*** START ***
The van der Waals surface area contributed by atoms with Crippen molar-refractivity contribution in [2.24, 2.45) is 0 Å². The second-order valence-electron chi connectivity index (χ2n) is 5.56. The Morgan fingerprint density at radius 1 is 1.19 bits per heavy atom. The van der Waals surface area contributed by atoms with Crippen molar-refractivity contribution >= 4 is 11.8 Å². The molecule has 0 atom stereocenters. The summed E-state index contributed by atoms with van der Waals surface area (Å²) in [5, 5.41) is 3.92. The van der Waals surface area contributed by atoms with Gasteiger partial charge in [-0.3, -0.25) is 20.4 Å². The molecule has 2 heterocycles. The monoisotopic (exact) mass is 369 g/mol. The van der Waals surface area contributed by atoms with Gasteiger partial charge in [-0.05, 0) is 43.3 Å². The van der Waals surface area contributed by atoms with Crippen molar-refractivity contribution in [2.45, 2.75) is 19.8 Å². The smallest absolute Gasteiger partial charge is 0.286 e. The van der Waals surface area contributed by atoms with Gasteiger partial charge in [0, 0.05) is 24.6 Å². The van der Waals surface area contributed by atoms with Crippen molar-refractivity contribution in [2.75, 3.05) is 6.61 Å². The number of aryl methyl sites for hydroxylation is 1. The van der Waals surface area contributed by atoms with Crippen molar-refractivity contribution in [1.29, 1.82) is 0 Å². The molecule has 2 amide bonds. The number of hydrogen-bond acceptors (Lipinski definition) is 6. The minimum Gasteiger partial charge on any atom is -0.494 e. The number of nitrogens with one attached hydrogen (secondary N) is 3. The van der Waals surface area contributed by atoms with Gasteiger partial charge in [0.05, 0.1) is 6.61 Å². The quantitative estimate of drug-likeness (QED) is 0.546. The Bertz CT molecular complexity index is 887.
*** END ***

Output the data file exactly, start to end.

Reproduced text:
The van der Waals surface area contributed by atoms with Crippen molar-refractivity contribution in [2.24, 2.45) is 0 Å². The second-order valence-electron chi connectivity index (χ2n) is 5.56. The Morgan fingerprint density at radius 1 is 1.19 bits per heavy atom. The van der Waals surface area contributed by atoms with Crippen molar-refractivity contribution >= 4 is 11.8 Å². The molecule has 0 atom stereocenters. The summed E-state index contributed by atoms with van der Waals surface area (Å²) in [5, 5.41) is 3.92. The van der Waals surface area contributed by atoms with Gasteiger partial charge in [-0.3, -0.25) is 20.4 Å². The molecule has 2 heterocycles. The monoisotopic (exact) mass is 369 g/mol. The van der Waals surface area contributed by atoms with Gasteiger partial charge in [-0.05, 0) is 43.3 Å². The van der Waals surface area contributed by atoms with Crippen molar-refractivity contribution in [2.45, 2.75) is 19.8 Å². The smallest absolute Gasteiger partial charge is 0.286 e. The van der Waals surface area contributed by atoms with Gasteiger partial charge in [0, 0.05) is 24.6 Å². The van der Waals surface area contributed by atoms with Crippen molar-refractivity contribution in [2.75, 3.05) is 6.61 Å². The number of aryl methyl sites for hydroxylation is 1. The van der Waals surface area contributed by atoms with Crippen molar-refractivity contribution in [1.29, 1.82) is 0 Å². The molecule has 2 amide bonds. The number of hydrogen-bond acceptors (Lipinski definition) is 6. The minimum Gasteiger partial charge on any atom is -0.494 e. The number of nitrogens with one attached hydrogen (secondary N) is 3. The van der Waals surface area contributed by atoms with Gasteiger partial charge in [0.05, 0.1) is 6.61 Å². The quantitative estimate of drug-likeness (QED) is 0.546. The Bertz CT molecular complexity index is 887.